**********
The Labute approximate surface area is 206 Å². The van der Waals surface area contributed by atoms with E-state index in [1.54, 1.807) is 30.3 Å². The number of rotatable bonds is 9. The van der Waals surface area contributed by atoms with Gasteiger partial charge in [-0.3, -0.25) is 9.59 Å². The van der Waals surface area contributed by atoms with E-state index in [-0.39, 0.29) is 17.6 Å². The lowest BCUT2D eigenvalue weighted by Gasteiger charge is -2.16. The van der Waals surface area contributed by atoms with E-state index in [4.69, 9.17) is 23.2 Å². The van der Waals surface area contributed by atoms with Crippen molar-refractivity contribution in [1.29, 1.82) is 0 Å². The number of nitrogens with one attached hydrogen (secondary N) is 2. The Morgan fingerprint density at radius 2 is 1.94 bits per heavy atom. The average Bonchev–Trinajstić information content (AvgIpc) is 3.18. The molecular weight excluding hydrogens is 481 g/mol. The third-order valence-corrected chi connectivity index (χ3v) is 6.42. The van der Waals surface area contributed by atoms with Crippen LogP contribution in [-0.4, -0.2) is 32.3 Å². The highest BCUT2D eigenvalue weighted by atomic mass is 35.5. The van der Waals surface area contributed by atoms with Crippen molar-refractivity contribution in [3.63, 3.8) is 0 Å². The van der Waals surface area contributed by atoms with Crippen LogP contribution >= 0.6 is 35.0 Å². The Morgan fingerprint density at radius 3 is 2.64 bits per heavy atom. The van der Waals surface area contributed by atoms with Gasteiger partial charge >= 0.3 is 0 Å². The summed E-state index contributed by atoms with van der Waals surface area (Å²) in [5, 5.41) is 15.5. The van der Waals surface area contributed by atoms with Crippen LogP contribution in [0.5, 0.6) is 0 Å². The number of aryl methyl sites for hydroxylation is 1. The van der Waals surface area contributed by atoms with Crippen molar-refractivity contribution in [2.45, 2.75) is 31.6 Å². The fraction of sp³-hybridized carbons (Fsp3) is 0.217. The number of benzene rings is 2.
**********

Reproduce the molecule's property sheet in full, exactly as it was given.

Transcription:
The Labute approximate surface area is 206 Å². The van der Waals surface area contributed by atoms with E-state index in [1.54, 1.807) is 30.3 Å². The number of rotatable bonds is 9. The van der Waals surface area contributed by atoms with Gasteiger partial charge in [-0.3, -0.25) is 9.59 Å². The van der Waals surface area contributed by atoms with E-state index in [-0.39, 0.29) is 17.6 Å². The lowest BCUT2D eigenvalue weighted by Gasteiger charge is -2.16. The van der Waals surface area contributed by atoms with E-state index in [4.69, 9.17) is 23.2 Å². The van der Waals surface area contributed by atoms with Crippen molar-refractivity contribution in [1.29, 1.82) is 0 Å². The number of nitrogens with one attached hydrogen (secondary N) is 2. The Morgan fingerprint density at radius 2 is 1.94 bits per heavy atom. The average Bonchev–Trinajstić information content (AvgIpc) is 3.18. The molecular weight excluding hydrogens is 481 g/mol. The third-order valence-corrected chi connectivity index (χ3v) is 6.42. The van der Waals surface area contributed by atoms with Crippen LogP contribution in [-0.4, -0.2) is 32.3 Å². The highest BCUT2D eigenvalue weighted by atomic mass is 35.5. The van der Waals surface area contributed by atoms with Crippen molar-refractivity contribution in [3.63, 3.8) is 0 Å². The van der Waals surface area contributed by atoms with Crippen LogP contribution >= 0.6 is 35.0 Å². The Morgan fingerprint density at radius 3 is 2.64 bits per heavy atom. The van der Waals surface area contributed by atoms with Gasteiger partial charge >= 0.3 is 0 Å². The summed E-state index contributed by atoms with van der Waals surface area (Å²) in [5, 5.41) is 15.5. The van der Waals surface area contributed by atoms with Crippen LogP contribution in [0.5, 0.6) is 0 Å². The number of aryl methyl sites for hydroxylation is 1. The van der Waals surface area contributed by atoms with Crippen molar-refractivity contribution in [2.45, 2.75) is 31.6 Å². The fraction of sp³-hybridized carbons (Fsp3) is 0.217. The number of benzene rings is 2.